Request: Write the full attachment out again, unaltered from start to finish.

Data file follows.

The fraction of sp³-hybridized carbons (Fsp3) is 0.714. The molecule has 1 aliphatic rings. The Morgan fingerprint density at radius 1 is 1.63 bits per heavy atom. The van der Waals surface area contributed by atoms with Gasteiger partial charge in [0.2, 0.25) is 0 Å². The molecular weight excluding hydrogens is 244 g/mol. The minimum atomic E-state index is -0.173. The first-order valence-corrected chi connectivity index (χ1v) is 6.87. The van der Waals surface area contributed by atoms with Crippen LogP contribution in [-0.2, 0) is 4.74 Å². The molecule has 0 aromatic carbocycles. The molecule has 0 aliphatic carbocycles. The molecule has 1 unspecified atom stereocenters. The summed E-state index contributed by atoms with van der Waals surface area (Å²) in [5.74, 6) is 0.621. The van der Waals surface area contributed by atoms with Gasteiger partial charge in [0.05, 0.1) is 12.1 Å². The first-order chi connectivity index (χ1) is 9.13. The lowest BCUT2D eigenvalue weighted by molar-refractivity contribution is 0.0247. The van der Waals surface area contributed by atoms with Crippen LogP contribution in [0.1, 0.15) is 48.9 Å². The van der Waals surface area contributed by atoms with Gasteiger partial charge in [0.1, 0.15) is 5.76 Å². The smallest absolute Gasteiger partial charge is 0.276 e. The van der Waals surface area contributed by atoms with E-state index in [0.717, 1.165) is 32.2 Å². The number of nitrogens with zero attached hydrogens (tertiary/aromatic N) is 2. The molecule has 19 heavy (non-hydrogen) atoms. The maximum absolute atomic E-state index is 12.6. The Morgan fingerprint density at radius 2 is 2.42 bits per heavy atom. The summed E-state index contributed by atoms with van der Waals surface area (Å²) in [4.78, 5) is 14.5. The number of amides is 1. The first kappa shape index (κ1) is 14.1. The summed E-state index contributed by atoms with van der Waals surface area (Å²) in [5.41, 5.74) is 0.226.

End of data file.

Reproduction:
The fraction of sp³-hybridized carbons (Fsp3) is 0.714. The molecule has 1 aliphatic rings. The Morgan fingerprint density at radius 1 is 1.63 bits per heavy atom. The van der Waals surface area contributed by atoms with Gasteiger partial charge in [0.2, 0.25) is 0 Å². The molecular weight excluding hydrogens is 244 g/mol. The minimum atomic E-state index is -0.173. The first-order valence-corrected chi connectivity index (χ1v) is 6.87. The van der Waals surface area contributed by atoms with Crippen LogP contribution in [-0.2, 0) is 4.74 Å². The molecule has 0 aromatic carbocycles. The molecule has 0 aliphatic carbocycles. The molecule has 1 unspecified atom stereocenters. The summed E-state index contributed by atoms with van der Waals surface area (Å²) in [5.74, 6) is 0.621. The van der Waals surface area contributed by atoms with Gasteiger partial charge in [0.05, 0.1) is 12.1 Å². The first-order chi connectivity index (χ1) is 9.13. The lowest BCUT2D eigenvalue weighted by molar-refractivity contribution is 0.0247. The van der Waals surface area contributed by atoms with Crippen LogP contribution in [0.1, 0.15) is 48.9 Å². The van der Waals surface area contributed by atoms with Gasteiger partial charge in [0.1, 0.15) is 5.76 Å². The smallest absolute Gasteiger partial charge is 0.276 e. The van der Waals surface area contributed by atoms with E-state index in [0.717, 1.165) is 32.2 Å². The number of nitrogens with zero attached hydrogens (tertiary/aromatic N) is 2. The molecule has 19 heavy (non-hydrogen) atoms. The maximum absolute atomic E-state index is 12.6. The Morgan fingerprint density at radius 2 is 2.42 bits per heavy atom. The summed E-state index contributed by atoms with van der Waals surface area (Å²) in [4.78, 5) is 14.5. The number of amides is 1. The first kappa shape index (κ1) is 14.1. The summed E-state index contributed by atoms with van der Waals surface area (Å²) in [5.41, 5.74) is 0.226.